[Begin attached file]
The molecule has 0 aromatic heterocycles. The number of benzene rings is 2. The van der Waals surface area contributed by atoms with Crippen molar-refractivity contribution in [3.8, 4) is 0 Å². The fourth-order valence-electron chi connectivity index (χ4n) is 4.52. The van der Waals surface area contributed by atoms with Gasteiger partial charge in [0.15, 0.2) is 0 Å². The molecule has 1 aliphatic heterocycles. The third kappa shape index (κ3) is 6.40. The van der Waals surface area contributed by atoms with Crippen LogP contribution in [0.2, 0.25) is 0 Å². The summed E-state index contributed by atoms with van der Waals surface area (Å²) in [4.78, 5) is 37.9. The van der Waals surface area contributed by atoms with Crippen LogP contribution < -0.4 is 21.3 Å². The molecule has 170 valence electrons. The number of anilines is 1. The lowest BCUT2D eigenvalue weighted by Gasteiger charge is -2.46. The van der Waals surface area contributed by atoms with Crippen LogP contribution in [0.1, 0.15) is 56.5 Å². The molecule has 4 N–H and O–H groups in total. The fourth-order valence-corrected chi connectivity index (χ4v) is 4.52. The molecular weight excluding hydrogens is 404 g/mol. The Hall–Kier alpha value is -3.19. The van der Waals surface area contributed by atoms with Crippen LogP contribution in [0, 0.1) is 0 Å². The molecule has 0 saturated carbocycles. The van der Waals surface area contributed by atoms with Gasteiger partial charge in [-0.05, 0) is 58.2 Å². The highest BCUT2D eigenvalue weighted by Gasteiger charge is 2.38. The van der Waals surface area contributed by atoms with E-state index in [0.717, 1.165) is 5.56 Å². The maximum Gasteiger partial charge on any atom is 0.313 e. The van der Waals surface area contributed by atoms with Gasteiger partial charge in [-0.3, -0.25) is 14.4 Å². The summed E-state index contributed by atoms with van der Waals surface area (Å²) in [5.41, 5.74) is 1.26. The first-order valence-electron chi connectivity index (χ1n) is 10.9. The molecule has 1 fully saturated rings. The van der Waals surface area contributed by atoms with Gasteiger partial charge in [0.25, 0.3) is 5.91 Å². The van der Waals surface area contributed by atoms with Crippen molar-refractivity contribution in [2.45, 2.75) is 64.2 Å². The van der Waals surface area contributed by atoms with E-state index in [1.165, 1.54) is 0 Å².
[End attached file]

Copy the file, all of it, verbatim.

The molecule has 0 aromatic heterocycles. The number of benzene rings is 2. The van der Waals surface area contributed by atoms with Crippen molar-refractivity contribution in [3.8, 4) is 0 Å². The fourth-order valence-electron chi connectivity index (χ4n) is 4.52. The van der Waals surface area contributed by atoms with Gasteiger partial charge in [0.15, 0.2) is 0 Å². The molecule has 1 aliphatic heterocycles. The third kappa shape index (κ3) is 6.40. The van der Waals surface area contributed by atoms with Crippen LogP contribution in [0.2, 0.25) is 0 Å². The summed E-state index contributed by atoms with van der Waals surface area (Å²) in [4.78, 5) is 37.9. The van der Waals surface area contributed by atoms with Crippen LogP contribution < -0.4 is 21.3 Å². The molecule has 170 valence electrons. The number of anilines is 1. The lowest BCUT2D eigenvalue weighted by Gasteiger charge is -2.46. The van der Waals surface area contributed by atoms with Crippen LogP contribution in [0.1, 0.15) is 56.5 Å². The molecule has 4 N–H and O–H groups in total. The fourth-order valence-corrected chi connectivity index (χ4v) is 4.52. The molecular weight excluding hydrogens is 404 g/mol. The Hall–Kier alpha value is -3.19. The van der Waals surface area contributed by atoms with Crippen LogP contribution in [0, 0.1) is 0 Å². The molecule has 0 saturated carbocycles. The van der Waals surface area contributed by atoms with Gasteiger partial charge in [-0.05, 0) is 58.2 Å². The highest BCUT2D eigenvalue weighted by Gasteiger charge is 2.38. The van der Waals surface area contributed by atoms with E-state index in [0.717, 1.165) is 5.56 Å². The maximum Gasteiger partial charge on any atom is 0.313 e. The van der Waals surface area contributed by atoms with Gasteiger partial charge in [-0.3, -0.25) is 14.4 Å². The summed E-state index contributed by atoms with van der Waals surface area (Å²) in [5.41, 5.74) is 1.26. The first-order valence-electron chi connectivity index (χ1n) is 10.9. The molecule has 1 fully saturated rings. The van der Waals surface area contributed by atoms with Gasteiger partial charge in [0.25, 0.3) is 5.91 Å². The van der Waals surface area contributed by atoms with Crippen molar-refractivity contribution in [2.45, 2.75) is 64.2 Å². The van der Waals surface area contributed by atoms with E-state index in [1.165, 1.54) is 0 Å².